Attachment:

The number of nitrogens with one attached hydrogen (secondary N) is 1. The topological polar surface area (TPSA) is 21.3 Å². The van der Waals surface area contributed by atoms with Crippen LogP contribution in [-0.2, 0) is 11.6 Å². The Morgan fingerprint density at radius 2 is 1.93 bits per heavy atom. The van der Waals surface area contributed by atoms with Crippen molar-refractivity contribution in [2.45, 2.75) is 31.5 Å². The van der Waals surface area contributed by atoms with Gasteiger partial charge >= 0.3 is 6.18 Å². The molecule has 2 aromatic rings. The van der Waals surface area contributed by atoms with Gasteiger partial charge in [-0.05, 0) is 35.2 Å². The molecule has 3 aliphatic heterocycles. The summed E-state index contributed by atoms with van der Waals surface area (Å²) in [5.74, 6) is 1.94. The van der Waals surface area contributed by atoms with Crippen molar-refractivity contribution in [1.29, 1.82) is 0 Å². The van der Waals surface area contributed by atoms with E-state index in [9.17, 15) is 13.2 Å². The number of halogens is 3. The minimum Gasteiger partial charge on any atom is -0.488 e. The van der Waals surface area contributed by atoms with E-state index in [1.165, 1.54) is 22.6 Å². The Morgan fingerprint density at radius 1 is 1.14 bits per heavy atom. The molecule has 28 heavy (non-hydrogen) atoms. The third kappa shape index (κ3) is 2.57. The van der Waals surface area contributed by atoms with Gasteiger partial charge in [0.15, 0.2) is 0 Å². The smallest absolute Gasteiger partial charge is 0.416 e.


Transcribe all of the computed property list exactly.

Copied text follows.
The number of nitrogens with one attached hydrogen (secondary N) is 1. The topological polar surface area (TPSA) is 21.3 Å². The van der Waals surface area contributed by atoms with Crippen LogP contribution in [-0.2, 0) is 11.6 Å². The Morgan fingerprint density at radius 2 is 1.93 bits per heavy atom. The van der Waals surface area contributed by atoms with Crippen molar-refractivity contribution in [2.45, 2.75) is 31.5 Å². The van der Waals surface area contributed by atoms with Gasteiger partial charge >= 0.3 is 6.18 Å². The molecule has 2 aromatic rings. The van der Waals surface area contributed by atoms with Gasteiger partial charge in [-0.05, 0) is 35.2 Å². The molecule has 3 aliphatic heterocycles. The summed E-state index contributed by atoms with van der Waals surface area (Å²) in [5.74, 6) is 1.94. The van der Waals surface area contributed by atoms with Crippen molar-refractivity contribution in [1.29, 1.82) is 0 Å². The van der Waals surface area contributed by atoms with E-state index in [9.17, 15) is 13.2 Å². The number of halogens is 3. The minimum Gasteiger partial charge on any atom is -0.488 e. The van der Waals surface area contributed by atoms with E-state index in [1.165, 1.54) is 22.6 Å². The Morgan fingerprint density at radius 1 is 1.14 bits per heavy atom. The molecule has 28 heavy (non-hydrogen) atoms. The third kappa shape index (κ3) is 2.57. The van der Waals surface area contributed by atoms with Gasteiger partial charge in [0.15, 0.2) is 0 Å². The smallest absolute Gasteiger partial charge is 0.416 e.